By CHIMA AKWAJA, Lagos
Etisalat International Limited, the Abu Dhabi telecommunications conglomerate which came to Nigeria as the fourth mobile network operator in 2008, announced yesterday that it has finally pulled out of the Nigerian market.
Accordingly, it gave the new investors comprising mainly the 13 lender banks and the Central Bank of Nigeria (CBN) till the end of July to cease using its brand’s name.
Chief executive officer of the Abu Dhabi Company, Hatem Dowidar, said following the emergence of a new Board of Directors and new management for the indebted company, Etisalat has terminated its management agreement with its Nigerian arm and it is having ongoing discussion to provide technical support till the end of three weeks period.
The implication is that the Nigerian telecoms company will be without an internationally recognized brand and technical partner that will easily open doors through its integrity and brand equity.
Apart from making it difficult to make further investment and purchase equipment to drive growth in the network, this would likely cause unfavourable credit terms from telecoms vendors globally.
The CBN and the Nigerian Communications Commission (NCC) last week averted the collapsed of the network after talks with its lenders to renegotiate a $1.2 billion loan failed.
A new reconstituted board was announced last week to run the network. The board is made up of a deputy governor, Financial System Stability of CBN, Dr. Joseph Nnanna (chairman); the new CEO of Etisalat Nigeria, Mr. Boye Olusanya; head of KPMG West Africa Region, Mr. Oluseyi Bickersteth; country business executive leader of PwC Nigeria/West Africa, Mr. Ken Igbokwe and chief finance officer, Mrs. Funke Ighodaro.
Speaking to LEADERSHIP yesterday, the president, Association of Telecommunications Companies of Nigeria (ATCON), Engr. OLusola Teniola, said the major concern that should be before the new CBN-led appointed board and management should be the short, medium and long term survival of Nigeria’s fourth largest mobile network.
Teniola said, “I expect further foreign direct investment (FDI). You know that year-on-year (YoY) foreign direct investment in Nigeria has been going down 80 per cent consecutively. Nigeria is suffering this because there is not enough investment in infrastructure, especially in broadband infrastructure. My thinking is that the new management should solve this problem.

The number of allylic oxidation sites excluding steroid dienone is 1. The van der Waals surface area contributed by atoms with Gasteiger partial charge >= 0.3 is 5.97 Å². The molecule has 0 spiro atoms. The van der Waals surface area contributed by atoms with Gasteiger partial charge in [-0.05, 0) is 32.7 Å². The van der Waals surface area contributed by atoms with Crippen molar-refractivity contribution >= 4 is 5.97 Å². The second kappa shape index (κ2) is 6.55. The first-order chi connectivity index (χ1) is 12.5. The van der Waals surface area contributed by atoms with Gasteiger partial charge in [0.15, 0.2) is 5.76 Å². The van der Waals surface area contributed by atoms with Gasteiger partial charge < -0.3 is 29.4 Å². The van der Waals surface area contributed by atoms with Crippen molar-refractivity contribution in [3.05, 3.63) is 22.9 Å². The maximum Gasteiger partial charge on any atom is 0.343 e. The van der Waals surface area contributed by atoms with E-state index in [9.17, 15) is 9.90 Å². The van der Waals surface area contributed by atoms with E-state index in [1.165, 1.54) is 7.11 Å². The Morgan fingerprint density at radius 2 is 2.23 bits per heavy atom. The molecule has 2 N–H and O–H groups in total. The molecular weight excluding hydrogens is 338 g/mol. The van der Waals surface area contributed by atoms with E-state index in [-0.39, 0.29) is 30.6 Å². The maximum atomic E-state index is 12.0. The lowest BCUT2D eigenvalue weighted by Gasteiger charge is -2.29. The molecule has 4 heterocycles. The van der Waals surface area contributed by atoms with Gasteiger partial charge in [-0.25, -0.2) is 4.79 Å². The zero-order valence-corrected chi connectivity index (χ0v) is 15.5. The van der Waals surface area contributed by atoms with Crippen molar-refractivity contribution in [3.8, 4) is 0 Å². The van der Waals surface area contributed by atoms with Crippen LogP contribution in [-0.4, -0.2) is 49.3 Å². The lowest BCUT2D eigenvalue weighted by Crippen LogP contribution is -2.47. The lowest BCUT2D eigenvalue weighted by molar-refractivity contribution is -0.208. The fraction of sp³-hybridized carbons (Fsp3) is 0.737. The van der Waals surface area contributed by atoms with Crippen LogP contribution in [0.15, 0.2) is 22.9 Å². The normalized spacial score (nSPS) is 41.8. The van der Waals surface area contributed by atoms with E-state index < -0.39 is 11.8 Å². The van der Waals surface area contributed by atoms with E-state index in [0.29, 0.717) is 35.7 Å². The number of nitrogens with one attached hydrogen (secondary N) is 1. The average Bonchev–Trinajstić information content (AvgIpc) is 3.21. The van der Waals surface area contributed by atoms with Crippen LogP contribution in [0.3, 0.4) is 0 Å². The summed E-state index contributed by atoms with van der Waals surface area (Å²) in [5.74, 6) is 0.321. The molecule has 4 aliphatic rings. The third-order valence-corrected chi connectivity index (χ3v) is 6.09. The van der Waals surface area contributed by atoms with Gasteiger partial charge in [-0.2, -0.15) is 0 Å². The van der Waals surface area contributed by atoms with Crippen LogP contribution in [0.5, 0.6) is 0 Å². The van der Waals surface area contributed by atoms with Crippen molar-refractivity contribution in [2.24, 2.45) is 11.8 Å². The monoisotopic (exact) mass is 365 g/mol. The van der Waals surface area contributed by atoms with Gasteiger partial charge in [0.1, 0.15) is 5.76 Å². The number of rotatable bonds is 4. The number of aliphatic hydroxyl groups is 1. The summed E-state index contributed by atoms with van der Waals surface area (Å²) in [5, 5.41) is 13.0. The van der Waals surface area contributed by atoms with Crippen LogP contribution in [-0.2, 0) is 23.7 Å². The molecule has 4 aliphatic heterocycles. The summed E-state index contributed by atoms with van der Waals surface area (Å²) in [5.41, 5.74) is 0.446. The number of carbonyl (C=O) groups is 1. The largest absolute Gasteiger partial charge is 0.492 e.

“They need to dig deep and find out why this particular company is not able to resolve the capital funding that was procured through a syndicated loan. If this is not resolved, new investors would find it difficult to find the company attractive. The removal of Etisalat cannot be underestimated. What will replace the Etisalat brand that was able to attract about 20 million subscribers to the network?
“Why was it possible that two major shareholders, Etisalat International and Mubadala were able to walk out of a company they jointly owned? It tells me that there was no amicable resolution. These key questions need to be answered. It behoves on the new management to support the new chief executive officer (a reputable telecom expert in the history of Nigeria) to ensure the survival of the telecom network”.
Alluding to the difficult situation the Nigerian fourth mobile operator faces, National chairman, Association of Licenced Telecommunications Operators of Nigeria (ALTON), Engr Gbenga Adebayo” said the situation is being complicated by scarcity of foreign exchange to the networks, making it very challenging to honour their obligations to foreign vendors as at when due.
Adebayo noted that the Nigerian telecom industry needs urgent attention as the current situation “has occasioned delayed payment to equipment suppliers and other foreign vendors who have now resorted to imposing unfavourable payment terms on telecommunications service providers in Nigeria”.
“Some of the foreign vendors had issued notice of disconnection of service, which could disrupt service availability with attendant impact on customers’ experience”, he added.